Boris Johnson to visit Scotland this week in attempt to shore up the union

Prime Minister Boris Johnson during a media briefing in Downing Street, London, on coronavirus (COVI

Prime minister Boris Johnson during a media briefing in Downing Street, London - Credit: PA

Boris Johnson will tour Scotland this week in a bid to shore up the union after yet another poll showed strong support for Scottish independence.

The Sun has reported Johnson will use the trip to promote the benefits of Scotland staying a part of the United Kingdom.

It comes after Nicola Sturgeon threatened to hold a referendum on Scottish independence without Westminster's permission if she wins this May's Holyrood elections with a landslide.

Speaking at a London vaccination centre today, Johnson said the advantages of the union "speak for themselves" as he sidestepped a question on whether No 10 would challenge Sturgeon's referendum in the courts.

"The whole UK is going through a pandemic, I think what the people of the UK want to see is everybody focusing on beating that pandemic, which we are, rolling out the vaccine, and getting ready to bounce back from that pandemic and have the strongest possible economic recovery," he told reporters.

"I think people also can see everywhere in the UK the visible benefits of our wonderful union.

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"A vaccine programme that is being rolled out by a National Health Service, a vaccine that was developed in labs in Oxford and is being administered by the British Army, so I think the strengths and advantages of the Union speak for themselves."

This comes after the Sunday Times published the results of opinion polls in the four nations of the UK, which found a majority of voters think Scotland is likely to be independent in the next 10 years.

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In Scotland, the poll found that 49% backed independence compared with 44% against – a margin of 52% to 48% if the undecideds are excluded.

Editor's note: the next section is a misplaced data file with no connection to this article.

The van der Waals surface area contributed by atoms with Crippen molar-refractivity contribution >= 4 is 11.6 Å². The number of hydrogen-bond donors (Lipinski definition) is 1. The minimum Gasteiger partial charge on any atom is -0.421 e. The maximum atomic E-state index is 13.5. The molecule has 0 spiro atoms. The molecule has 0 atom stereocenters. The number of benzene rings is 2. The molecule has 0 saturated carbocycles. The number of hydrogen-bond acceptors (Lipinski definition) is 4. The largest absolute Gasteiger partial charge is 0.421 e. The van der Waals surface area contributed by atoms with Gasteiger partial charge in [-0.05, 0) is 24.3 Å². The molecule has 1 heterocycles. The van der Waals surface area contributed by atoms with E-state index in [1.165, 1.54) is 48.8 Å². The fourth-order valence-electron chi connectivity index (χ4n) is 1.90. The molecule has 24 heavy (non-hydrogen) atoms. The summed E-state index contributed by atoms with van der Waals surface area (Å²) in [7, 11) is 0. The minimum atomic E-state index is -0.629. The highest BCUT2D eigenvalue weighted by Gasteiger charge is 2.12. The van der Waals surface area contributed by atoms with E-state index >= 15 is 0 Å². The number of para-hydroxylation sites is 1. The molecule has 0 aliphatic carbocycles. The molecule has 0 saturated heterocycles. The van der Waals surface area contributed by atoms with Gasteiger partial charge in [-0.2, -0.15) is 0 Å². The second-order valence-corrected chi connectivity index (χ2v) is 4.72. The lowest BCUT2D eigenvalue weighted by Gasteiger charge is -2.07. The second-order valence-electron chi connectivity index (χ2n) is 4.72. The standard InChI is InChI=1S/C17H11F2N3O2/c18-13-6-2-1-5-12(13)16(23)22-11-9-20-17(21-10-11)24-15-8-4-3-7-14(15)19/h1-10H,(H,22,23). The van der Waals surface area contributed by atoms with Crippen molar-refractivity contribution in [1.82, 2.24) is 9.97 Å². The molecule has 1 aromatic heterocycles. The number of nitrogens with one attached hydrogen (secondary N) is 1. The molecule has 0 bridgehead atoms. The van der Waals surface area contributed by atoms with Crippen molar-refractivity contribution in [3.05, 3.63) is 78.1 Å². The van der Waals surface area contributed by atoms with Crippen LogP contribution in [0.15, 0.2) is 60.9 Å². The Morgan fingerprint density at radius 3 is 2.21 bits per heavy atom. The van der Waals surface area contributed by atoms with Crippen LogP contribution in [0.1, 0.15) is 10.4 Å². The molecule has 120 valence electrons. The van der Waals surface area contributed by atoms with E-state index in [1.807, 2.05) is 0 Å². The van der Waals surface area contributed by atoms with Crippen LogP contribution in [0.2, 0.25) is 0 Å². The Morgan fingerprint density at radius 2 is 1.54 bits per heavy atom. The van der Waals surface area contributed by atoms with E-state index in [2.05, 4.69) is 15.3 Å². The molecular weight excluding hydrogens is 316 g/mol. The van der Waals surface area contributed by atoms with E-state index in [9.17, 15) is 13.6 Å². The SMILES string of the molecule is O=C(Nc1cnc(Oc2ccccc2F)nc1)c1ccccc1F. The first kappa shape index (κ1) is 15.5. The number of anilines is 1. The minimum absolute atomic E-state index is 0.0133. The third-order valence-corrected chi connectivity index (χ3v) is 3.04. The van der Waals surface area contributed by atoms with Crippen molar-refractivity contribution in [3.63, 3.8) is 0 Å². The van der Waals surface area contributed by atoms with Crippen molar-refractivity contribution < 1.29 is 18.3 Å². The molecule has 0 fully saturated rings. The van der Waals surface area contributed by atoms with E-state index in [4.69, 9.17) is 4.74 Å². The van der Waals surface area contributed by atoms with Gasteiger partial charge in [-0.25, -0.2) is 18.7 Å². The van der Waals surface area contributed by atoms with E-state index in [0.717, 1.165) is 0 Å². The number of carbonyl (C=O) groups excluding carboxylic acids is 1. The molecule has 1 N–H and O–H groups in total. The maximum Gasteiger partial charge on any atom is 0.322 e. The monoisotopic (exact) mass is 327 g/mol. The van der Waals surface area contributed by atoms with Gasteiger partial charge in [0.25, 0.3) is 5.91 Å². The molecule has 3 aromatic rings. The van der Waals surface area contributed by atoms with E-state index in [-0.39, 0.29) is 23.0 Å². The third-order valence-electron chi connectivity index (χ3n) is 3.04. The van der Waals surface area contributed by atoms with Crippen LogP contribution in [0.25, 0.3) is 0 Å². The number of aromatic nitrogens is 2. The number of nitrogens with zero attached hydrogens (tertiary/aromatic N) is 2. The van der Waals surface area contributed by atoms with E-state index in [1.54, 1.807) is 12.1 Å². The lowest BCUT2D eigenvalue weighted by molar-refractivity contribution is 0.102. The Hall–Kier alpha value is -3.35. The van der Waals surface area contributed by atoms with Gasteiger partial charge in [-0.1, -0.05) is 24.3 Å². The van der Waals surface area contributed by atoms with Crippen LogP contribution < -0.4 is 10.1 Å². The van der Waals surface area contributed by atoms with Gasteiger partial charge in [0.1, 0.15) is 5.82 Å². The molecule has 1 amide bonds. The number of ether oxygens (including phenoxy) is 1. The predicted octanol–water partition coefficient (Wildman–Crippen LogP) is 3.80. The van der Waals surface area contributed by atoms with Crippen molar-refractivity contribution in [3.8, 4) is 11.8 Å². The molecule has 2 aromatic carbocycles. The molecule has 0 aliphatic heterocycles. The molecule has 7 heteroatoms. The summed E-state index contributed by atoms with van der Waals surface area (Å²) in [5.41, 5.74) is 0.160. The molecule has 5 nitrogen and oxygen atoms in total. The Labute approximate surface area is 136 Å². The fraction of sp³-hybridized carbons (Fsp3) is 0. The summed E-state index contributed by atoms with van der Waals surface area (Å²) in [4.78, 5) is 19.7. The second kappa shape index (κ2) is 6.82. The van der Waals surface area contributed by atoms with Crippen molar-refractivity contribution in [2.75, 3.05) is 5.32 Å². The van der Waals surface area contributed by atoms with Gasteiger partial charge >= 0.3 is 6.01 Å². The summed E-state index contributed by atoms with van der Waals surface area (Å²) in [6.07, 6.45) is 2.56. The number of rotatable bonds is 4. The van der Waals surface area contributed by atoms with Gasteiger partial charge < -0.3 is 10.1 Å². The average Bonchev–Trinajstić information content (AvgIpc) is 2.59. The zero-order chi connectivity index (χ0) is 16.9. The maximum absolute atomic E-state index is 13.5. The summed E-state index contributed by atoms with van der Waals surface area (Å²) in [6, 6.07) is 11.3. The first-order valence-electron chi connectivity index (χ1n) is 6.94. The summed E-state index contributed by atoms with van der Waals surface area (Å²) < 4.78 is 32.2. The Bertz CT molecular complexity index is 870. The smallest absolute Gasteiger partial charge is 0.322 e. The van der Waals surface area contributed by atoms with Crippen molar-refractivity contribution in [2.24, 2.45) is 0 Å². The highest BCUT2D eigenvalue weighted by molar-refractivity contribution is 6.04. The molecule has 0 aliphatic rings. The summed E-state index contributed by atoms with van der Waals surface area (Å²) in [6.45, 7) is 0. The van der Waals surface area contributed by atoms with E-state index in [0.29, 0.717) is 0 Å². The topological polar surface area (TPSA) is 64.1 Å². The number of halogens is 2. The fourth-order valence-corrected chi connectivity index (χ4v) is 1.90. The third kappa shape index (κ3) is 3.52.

Former prime minister Gordon Brown said the UK risked becoming a “failed state” unless it makes reforms to the Union.

Brown urged the e minister to consider ideas like replacing the House of Lords with a “senate of the regions” and to review the way the UK is governed.

Writing in the Daily Telegraph, Brown said “the choice is now between a reformed state and a failed state”.

"It is indeed Scotland where dissatisfaction is so deep that it threatens the end of the United Kingdom," he wrote.

"Perhaps for too long we have left unstated the shared purpose and values that bind the UK together, and we have said too little about what we have in common: our shared beliefs in tolerance, liberty, civic responsibility and fairness, and our conviction that all benefit when we pool and share risks and resources across the country."

Speaking on BBC Radio 4's Today programme, Brown said: "I do think that Boris Johnson has not quite understood how deep the resentment is, how the lack of trust is causing him a problem about his acceptability in different parts of the country.  

"His job is to unite the country, to bring people together – that’s what a prime minister has got to do.  

"He shouldn’t be in a battle between the centre and the different regions and nations. He should be trying to bring people together."

Brown is rumoured to be helping cabinet minister Michael Gove on how best to save the union.

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